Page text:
I’m honestly still processing this, and to me I think the most important take away is we should work to encourage women that it’s ok to discuss their accomplishments.

What I don’t think we should do however is pander to this insecurity, as suggested by HuffPost associate business editor Jillian Berman.

Sorry ladies, this is on you, not your employer, and I’m tired of women whining their heads off about not being treated equally, and then in the same breath suggesting they should not be treated equally during interviews, because of their gender-guided insecurities.

I’m a bit hard on women, I admit this, but that’s mostly because I think we are our own worst enemy in so many ways. There have been many discussions about this here on Spin Sucks, and I could rant on about this for some time, but I’ll leave it at this (and I look forward to hearing other’s thoughts): Studies like this are powerful because they show us things we should be aware of when working to succeed professionally, NOT excuses to use about why we aren’t as successful as our male counterparts. Stop making excuses, ladies, and start bragging!

Have You Heard of The Great Forgetting? It Happened 10,000 Years Ago & Completely Affects Your Life.

Lindsay on The Curse of Knowledge. I’ve written before about the curse of knowledge. The idea that when you know something, you forget that others don’t have that same knowledge. It can be as simple as trying to explain how to do something to another person – “What do you MEAN you don’t understand what I’m trying to say!?” – to as deep as, as this article touches on, “…the cultural collapse of tribal people as they found themselves in a new and strange mass centralized society.”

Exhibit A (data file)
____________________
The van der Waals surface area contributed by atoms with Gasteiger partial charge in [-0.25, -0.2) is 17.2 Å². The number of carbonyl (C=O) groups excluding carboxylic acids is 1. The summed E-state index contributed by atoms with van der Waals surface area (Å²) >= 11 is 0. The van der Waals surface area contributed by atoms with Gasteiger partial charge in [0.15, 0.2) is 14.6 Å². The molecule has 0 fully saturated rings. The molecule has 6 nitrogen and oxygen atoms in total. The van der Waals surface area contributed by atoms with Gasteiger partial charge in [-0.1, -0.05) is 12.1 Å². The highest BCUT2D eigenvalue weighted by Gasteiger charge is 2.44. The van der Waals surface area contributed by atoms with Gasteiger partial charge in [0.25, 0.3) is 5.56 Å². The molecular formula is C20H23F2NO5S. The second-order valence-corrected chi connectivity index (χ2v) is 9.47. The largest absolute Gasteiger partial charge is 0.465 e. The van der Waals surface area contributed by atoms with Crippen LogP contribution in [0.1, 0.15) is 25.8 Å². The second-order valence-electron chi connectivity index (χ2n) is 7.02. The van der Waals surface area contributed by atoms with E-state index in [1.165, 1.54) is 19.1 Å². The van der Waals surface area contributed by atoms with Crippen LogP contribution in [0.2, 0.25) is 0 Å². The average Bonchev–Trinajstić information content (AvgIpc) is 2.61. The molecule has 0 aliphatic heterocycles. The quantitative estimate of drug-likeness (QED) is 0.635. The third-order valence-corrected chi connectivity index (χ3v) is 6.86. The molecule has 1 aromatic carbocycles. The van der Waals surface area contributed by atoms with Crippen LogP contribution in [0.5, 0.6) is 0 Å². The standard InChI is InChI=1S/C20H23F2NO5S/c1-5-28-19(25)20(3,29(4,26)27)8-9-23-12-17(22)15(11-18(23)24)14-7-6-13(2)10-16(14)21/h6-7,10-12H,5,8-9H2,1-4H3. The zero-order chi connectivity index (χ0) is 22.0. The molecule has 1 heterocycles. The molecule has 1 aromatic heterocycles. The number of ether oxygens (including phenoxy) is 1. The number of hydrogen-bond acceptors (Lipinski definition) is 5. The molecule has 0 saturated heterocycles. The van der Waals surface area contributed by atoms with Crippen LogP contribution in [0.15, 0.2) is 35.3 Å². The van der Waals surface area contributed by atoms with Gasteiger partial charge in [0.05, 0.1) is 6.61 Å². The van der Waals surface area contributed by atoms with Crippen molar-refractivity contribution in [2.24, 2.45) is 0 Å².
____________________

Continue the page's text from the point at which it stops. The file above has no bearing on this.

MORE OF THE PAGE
What I love about this piece is how they turn The Curse of Knowledge on it’s ear, and attribute it to the resulting “great forgetting.” 

As societies developed into farming communes, then villages, then towns, then kingdoms, the society forgot what came before. And it took several thousand years before they began to record history. Consequently, “They forgot that they once were hunter gatherers and foragers who lived a nomadic lifestyle. They assumed that mankind arrived on the planet at the same time as civilization. They assumed that civilization and settled agriculture was the natural state of mankind, as natural as living in a herd and grazing is to buffalo.”

I geek out over articles and documentaries about this stuff. Where did we come from. How did we get here? Why is society the way it is? And how did it all happen? The great forgetting makes me kind of sad. Imagine if we had detailed descriptions from the days of the hunter/gatherers. Man. That would be epic.

Now it’s your turn. Is there a book, podcast, article, TV show, blog post, or story we should read?

About Lindsay Bell

Lindsay Bell is the content director at V3 Marketing, and works in Toronto. A former TV producer, she’s a strong advocate of three minutes or less of video content. She has a cool kid, a patient husband, two annoying cats, and Hank Dawge, a Vizsla/Foxhound/moose hybrid. Ok, maybe not moose.